The video shot in Jack Foerschler's barn shows his flock of sheep lying quietly in the dark. It's a windy night, and dust that flies in front of the lens looks like snow, and the wind sounds like thunder in the night-vision camera's microphone.
The flock seems peaceful, until the animals are suddenly startled. A nanosecond later, a blur leaps into the screen and tackles one of the sheep. The ewe is able to escape momentarily, jumping up from the creature's clutches, running to the viewer's left. But the invader is faster. It bounds to its feet and extends a claw toward its fleeing prey.
The viewer can see its massive claws, slender muscular body and distinctively long tail.
The culprit that killed four ewes, a ram and seven lambs on Foerschler's southeast Carson ranch last month has been revealed, for everyone to see.
It's a hungry mountain lion.
"I've never had a mountain lion kill sheep," Foerschler said this week, relieved that his suspicion that someone had shot his animals was wrong. "I've lost one to a coyote, lots to dogs, but never to a lion or a bullet. I can say now, never a bullet."
The ordeal began April 4, when Foerschler went outside to tend to his flock.
Deep in the pasture, he found a dead ewe with a small neck wound.
A week later, another ewe with a neck wound was found dead along the fence that runs next to the Carson River.
A week later, a ram carcass was found dead along the same fence line. This time, Foerschler noticed drag marks, so he dissected the ram's injury and found what looked like small-caliber bullet wounds.
He called the police. He knew the damage animal predators could do to their prey. These wounds looked like nothing he'd seen before. Officers seemingly agreed.
Foerschler installed cameras.
When a third ewe was found dead, its body left hanging from the fence, Foerschler looked at his video.
It was then that the mystery was solved.
Foerschler called the Federal Department of Agriculture and a trapper from Animal Damage Control came and followed drag marks to a spot outside of Foerschler's fence near the river. A trapper set up a snare, and within days the lion was captured. Foerschler checked his video again to see if he could determine just what was happening to his flock.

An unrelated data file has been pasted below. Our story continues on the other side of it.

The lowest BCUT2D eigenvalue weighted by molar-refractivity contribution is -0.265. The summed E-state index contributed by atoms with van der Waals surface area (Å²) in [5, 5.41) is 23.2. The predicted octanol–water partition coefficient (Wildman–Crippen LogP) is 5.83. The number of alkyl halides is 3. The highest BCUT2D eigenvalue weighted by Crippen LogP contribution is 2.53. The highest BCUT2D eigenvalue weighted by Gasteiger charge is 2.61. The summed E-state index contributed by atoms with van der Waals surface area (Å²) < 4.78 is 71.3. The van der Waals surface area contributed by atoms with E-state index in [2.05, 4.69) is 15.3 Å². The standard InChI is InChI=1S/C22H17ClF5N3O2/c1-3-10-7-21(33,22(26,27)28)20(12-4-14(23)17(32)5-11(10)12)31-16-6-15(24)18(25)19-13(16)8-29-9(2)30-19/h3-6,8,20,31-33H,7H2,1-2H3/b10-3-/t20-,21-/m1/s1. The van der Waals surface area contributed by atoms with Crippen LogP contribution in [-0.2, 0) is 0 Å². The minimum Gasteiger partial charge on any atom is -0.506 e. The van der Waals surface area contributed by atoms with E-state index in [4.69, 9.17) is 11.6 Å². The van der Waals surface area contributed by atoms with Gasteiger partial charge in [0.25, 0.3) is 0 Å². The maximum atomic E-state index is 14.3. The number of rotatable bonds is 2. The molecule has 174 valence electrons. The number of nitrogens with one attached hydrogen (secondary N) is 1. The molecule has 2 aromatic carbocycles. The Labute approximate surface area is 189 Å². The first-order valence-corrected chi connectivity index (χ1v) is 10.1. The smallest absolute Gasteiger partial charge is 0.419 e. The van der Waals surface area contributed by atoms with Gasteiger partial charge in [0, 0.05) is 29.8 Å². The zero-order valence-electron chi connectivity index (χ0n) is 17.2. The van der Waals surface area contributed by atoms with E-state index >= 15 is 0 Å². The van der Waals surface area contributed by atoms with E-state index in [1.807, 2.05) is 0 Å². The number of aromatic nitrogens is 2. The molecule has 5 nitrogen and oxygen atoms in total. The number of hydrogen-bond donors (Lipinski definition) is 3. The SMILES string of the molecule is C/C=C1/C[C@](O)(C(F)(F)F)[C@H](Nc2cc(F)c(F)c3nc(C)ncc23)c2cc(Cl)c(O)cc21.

This time, Foerschler set cameras up outside the pens to view his flock. A swath of light lit the spaces between them. Before long, he saw a mountain lion enter the frame. From a dead stop, it leaped effortlessly over the six-foot fence. A moment later it leaped back with a lamb in its mouth, before sauntering out of the frame.
As sad as the images are that he's caught, Foerschler said, it's a lot easier to accept than the alternative.
"I'm very happy its over and done. I'm happier it wasn't some nut and only a lion," he said.
Kevin Lansford, predator biologist and staff specialist with the Nevada Department of Wildlife, said there are an estimated 2,500 mountain lions statewide. Solitary creatures, the females weigh between 85 and 100 pounds. Males weigh between 130 to 170 pounds. From nose to tip of tail they can be anywhere from six to seven feet long, said Lansford.
And their behavior when going after prey mimics no other animal.
"Their power and prowess and their ability to stalk and hunt large animals is amazing," he said.
Unlike dogs or coyotes, lions will kill their prey, then carry the carcass off to feed in a place where they feel secure.
It's not uncommon for someone to confuse a lion kill with a gunshot wound, Lansford said.
"I've seen a lot of things mistaken for a lot of things. I've seen some pretty clean kills by lions that are a pretty straightforward puncture wound with blood," he said.
The lion trapped near Foerschler's farm was a male and weighed about 130 pounds. Because the Nevada Department of Wildlife does not allow for the relocation of mountain lions, the animal was killed.
"If that lion has already keyed in on livestock, there's not really any place to take it where it won't be a disruption," Lansford said. "If he's a stock killer, there's really no place in Nevada where you can take him where he's not gong to be adjacent to stock. You just can't take somebody's problem and make it somebody else's."
Contact reporter F.T. Norton at email@example.com or 881-1213.